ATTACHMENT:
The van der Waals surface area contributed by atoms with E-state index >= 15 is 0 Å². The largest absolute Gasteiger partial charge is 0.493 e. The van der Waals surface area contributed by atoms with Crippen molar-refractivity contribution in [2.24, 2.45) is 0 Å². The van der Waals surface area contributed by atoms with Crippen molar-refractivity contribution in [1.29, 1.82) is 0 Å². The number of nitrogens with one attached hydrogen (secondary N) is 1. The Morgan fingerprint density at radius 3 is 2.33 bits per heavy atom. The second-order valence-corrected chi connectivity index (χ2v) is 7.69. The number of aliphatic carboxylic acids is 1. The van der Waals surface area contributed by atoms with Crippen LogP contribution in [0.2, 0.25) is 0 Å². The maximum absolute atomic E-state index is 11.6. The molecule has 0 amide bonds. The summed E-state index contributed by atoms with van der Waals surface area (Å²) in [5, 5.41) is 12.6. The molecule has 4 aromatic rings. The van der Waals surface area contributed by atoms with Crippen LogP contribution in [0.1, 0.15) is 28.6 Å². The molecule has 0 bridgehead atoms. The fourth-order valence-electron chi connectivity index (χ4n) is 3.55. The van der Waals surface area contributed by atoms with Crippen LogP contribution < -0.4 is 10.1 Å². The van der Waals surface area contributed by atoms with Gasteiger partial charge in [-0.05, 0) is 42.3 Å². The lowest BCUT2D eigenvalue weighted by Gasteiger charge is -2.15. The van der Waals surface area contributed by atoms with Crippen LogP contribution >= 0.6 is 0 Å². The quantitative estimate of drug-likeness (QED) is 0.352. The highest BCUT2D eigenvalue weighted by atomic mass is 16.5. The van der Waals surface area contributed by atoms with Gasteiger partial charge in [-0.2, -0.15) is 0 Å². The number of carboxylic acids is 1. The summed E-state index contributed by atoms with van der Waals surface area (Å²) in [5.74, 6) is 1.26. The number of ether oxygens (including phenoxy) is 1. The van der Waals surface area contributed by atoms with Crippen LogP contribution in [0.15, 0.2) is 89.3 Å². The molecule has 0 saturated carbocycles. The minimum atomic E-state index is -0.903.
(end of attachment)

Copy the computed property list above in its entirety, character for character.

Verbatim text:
The van der Waals surface area contributed by atoms with E-state index >= 15 is 0 Å². The largest absolute Gasteiger partial charge is 0.493 e. The van der Waals surface area contributed by atoms with Crippen molar-refractivity contribution in [2.24, 2.45) is 0 Å². The van der Waals surface area contributed by atoms with Crippen molar-refractivity contribution in [1.29, 1.82) is 0 Å². The number of nitrogens with one attached hydrogen (secondary N) is 1. The Morgan fingerprint density at radius 3 is 2.33 bits per heavy atom. The second-order valence-corrected chi connectivity index (χ2v) is 7.69. The number of aliphatic carboxylic acids is 1. The van der Waals surface area contributed by atoms with Crippen LogP contribution in [0.2, 0.25) is 0 Å². The maximum absolute atomic E-state index is 11.6. The molecule has 0 amide bonds. The summed E-state index contributed by atoms with van der Waals surface area (Å²) in [5, 5.41) is 12.6. The molecule has 4 aromatic rings. The van der Waals surface area contributed by atoms with Crippen LogP contribution in [0.1, 0.15) is 28.6 Å². The molecule has 0 bridgehead atoms. The fourth-order valence-electron chi connectivity index (χ4n) is 3.55. The van der Waals surface area contributed by atoms with Crippen LogP contribution < -0.4 is 10.1 Å². The van der Waals surface area contributed by atoms with Gasteiger partial charge in [-0.05, 0) is 42.3 Å². The lowest BCUT2D eigenvalue weighted by Gasteiger charge is -2.15. The van der Waals surface area contributed by atoms with Crippen LogP contribution >= 0.6 is 0 Å². The quantitative estimate of drug-likeness (QED) is 0.352. The highest BCUT2D eigenvalue weighted by atomic mass is 16.5. The van der Waals surface area contributed by atoms with Gasteiger partial charge in [-0.2, -0.15) is 0 Å². The number of carboxylic acids is 1. The summed E-state index contributed by atoms with van der Waals surface area (Å²) in [5.74, 6) is 1.26. The number of ether oxygens (including phenoxy) is 1. The van der Waals surface area contributed by atoms with Crippen LogP contribution in [0.15, 0.2) is 89.3 Å². The molecule has 0 saturated carbocycles. The minimum atomic E-state index is -0.903.